Immunohistochemical demonstration of the plasminogen activator system in human gingival tissues and gingival fibroblasts.J Periodontal Res. 1998 Jan; 33(1):17-26.JP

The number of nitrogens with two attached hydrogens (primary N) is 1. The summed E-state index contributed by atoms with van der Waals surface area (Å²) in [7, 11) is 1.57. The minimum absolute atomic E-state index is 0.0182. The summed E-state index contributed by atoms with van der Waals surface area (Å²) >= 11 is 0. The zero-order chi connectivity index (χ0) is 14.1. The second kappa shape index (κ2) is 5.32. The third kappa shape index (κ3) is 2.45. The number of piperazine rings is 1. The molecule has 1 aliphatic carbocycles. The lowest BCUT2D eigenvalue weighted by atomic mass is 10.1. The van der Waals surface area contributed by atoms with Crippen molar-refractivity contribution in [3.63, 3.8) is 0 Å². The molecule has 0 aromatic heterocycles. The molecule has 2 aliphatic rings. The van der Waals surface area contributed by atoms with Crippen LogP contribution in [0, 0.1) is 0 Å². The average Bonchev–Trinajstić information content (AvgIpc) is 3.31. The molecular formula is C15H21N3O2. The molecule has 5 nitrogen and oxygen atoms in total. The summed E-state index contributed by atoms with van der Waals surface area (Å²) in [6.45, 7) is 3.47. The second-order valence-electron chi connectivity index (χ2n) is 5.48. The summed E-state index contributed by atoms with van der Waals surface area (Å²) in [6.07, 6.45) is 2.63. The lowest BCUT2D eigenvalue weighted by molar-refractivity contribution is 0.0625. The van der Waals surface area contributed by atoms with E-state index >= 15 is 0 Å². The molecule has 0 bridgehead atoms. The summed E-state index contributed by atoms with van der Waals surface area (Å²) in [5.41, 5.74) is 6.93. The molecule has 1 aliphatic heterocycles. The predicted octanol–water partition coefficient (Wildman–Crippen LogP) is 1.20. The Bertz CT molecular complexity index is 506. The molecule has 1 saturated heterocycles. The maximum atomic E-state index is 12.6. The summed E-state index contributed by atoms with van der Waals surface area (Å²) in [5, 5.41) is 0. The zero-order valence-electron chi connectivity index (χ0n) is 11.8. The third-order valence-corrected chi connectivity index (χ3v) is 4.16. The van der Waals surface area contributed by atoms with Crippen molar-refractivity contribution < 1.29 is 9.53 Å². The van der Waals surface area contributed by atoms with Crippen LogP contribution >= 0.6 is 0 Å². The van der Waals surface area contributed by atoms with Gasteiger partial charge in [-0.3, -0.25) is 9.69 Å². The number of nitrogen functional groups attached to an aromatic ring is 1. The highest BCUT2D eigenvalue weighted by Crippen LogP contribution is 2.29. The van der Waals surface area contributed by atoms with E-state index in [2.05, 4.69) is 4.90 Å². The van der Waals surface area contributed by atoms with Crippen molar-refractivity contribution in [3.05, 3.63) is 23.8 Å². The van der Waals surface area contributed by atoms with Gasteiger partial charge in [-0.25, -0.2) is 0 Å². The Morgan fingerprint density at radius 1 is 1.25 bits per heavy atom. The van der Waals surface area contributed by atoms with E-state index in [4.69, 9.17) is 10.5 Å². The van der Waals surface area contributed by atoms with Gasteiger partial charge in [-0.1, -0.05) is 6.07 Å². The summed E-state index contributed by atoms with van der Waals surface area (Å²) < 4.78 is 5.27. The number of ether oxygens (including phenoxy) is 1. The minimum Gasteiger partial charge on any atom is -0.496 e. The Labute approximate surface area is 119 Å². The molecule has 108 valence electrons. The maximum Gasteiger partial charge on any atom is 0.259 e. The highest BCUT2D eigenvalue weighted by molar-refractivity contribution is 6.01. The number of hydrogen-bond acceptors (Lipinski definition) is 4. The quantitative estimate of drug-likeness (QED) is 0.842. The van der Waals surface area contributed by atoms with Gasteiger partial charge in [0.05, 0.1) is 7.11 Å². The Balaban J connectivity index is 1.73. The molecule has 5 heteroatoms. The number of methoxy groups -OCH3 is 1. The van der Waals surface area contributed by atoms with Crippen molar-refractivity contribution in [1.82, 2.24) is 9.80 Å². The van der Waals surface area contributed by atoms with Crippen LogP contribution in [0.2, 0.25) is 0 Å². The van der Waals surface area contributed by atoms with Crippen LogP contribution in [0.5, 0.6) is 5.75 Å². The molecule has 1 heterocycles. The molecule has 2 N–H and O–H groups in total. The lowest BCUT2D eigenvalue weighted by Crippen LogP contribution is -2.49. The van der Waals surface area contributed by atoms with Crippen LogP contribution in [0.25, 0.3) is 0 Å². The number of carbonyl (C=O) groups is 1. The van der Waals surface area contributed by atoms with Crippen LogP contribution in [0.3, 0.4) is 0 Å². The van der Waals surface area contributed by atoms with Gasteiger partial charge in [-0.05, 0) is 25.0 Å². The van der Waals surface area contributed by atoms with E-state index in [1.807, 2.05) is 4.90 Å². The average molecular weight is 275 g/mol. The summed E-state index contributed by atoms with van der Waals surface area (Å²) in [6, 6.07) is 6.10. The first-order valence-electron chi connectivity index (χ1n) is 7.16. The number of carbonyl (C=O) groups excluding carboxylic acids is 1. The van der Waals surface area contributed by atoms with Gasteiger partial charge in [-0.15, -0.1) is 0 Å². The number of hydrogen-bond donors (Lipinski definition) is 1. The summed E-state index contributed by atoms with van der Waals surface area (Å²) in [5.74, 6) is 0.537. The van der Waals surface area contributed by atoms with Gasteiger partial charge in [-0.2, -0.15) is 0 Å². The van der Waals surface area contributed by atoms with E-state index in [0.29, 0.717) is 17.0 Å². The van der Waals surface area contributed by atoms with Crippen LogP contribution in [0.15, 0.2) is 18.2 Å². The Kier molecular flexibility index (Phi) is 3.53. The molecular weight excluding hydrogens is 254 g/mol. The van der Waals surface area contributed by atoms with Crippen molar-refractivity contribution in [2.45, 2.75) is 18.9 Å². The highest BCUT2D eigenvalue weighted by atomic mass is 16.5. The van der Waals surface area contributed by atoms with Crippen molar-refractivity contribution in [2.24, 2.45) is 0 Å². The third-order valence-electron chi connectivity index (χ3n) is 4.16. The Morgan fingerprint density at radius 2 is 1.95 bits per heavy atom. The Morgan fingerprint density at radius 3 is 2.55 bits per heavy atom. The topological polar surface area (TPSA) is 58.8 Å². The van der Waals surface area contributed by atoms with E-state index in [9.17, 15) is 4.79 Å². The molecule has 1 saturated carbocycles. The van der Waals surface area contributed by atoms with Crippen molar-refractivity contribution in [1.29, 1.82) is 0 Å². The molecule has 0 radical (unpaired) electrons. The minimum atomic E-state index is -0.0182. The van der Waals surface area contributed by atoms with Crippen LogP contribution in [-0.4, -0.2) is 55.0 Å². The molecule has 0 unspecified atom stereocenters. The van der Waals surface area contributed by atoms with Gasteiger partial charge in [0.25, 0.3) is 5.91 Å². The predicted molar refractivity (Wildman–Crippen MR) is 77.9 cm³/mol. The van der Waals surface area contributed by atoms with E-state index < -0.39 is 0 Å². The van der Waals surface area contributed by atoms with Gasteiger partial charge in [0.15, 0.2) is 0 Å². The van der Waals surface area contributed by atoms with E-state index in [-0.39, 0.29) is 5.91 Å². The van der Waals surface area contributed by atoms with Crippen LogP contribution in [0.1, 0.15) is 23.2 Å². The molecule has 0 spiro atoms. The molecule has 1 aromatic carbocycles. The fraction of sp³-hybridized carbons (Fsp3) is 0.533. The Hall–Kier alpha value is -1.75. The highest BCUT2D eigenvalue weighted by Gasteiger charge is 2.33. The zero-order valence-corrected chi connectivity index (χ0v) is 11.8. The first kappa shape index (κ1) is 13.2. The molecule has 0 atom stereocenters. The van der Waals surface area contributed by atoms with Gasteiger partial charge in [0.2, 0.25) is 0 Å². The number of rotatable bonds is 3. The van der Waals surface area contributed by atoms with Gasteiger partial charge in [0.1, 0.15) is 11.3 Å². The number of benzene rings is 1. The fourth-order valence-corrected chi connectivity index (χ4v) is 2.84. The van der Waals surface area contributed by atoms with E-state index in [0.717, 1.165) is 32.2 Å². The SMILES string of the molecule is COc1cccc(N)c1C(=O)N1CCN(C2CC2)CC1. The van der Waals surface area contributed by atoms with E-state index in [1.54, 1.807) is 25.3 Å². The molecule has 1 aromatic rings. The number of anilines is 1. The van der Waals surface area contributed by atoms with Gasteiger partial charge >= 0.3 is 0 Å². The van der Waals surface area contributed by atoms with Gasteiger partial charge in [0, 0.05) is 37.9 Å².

The relative distribution of urokinase-type plasminogen activator (u-PA), tissue-type plasminogen activator (t-PA), plasminogen activator inhibitor-1 (PAI-1) and plasminogen activator inhibitor-2 (PAI-2) was studied in cultured human gingival fibroblasts, healthy gingival tissues and inflamed gingival tissues by immunohistochemistry. In cultured gingival fibroblasts t-PA, u-PA and PAI-1 were expressed in cytoplasm; u-PA and PAI-1 were more intensely stained than t-PA; PAI-2 was not detectable in gingival fibroblasts. Following interleukin 1 beta (IL-1 beta) stimulation, the intensity of intracellular staining for t-PA was increased and a number of cells staining strongly for PAI-2 were seen; no difference in the intensity of immunostaining level was noted for the expression of u-PA and PAI-1 between IL-1 beta stimulated cells and unstimulated cells. In healthy gingival tissues, u-PA and PAI-1 displayed a wide distribution throughout all the connective tissue and epithelium; t-PA localized mainly in the connective tissue while PAI-2 showed little association with the connective tissue but did faintly stain in the epithelial layer. In inflamed gingival tissues, staining for t-PA was significantly increased in the extracellular matrix of the connective tissue, whereas staining for u-PA, PAI-1 and PAI-2 was found to be slightly increased, but no significant difference was noted for staining when compared with the healthy gingival tissues. A granular distribution of t-PA, u-PA, PAI-1 and PAI-2 was noted around areas of inflammatory cell infiltration. These immunohistochemical findings indicate that the plasminogen activator system produced by fibroblasts may be influenced by the presence of the inflammatory mediator IL-1 beta. In addition, the significant increase of t-PA in inflamed connective tissue and the wide expression of these components around inflamed cells may contribute to connective tissue degradation and may relate to the migration and localization of monocytes/macrophages in inflamed tissue.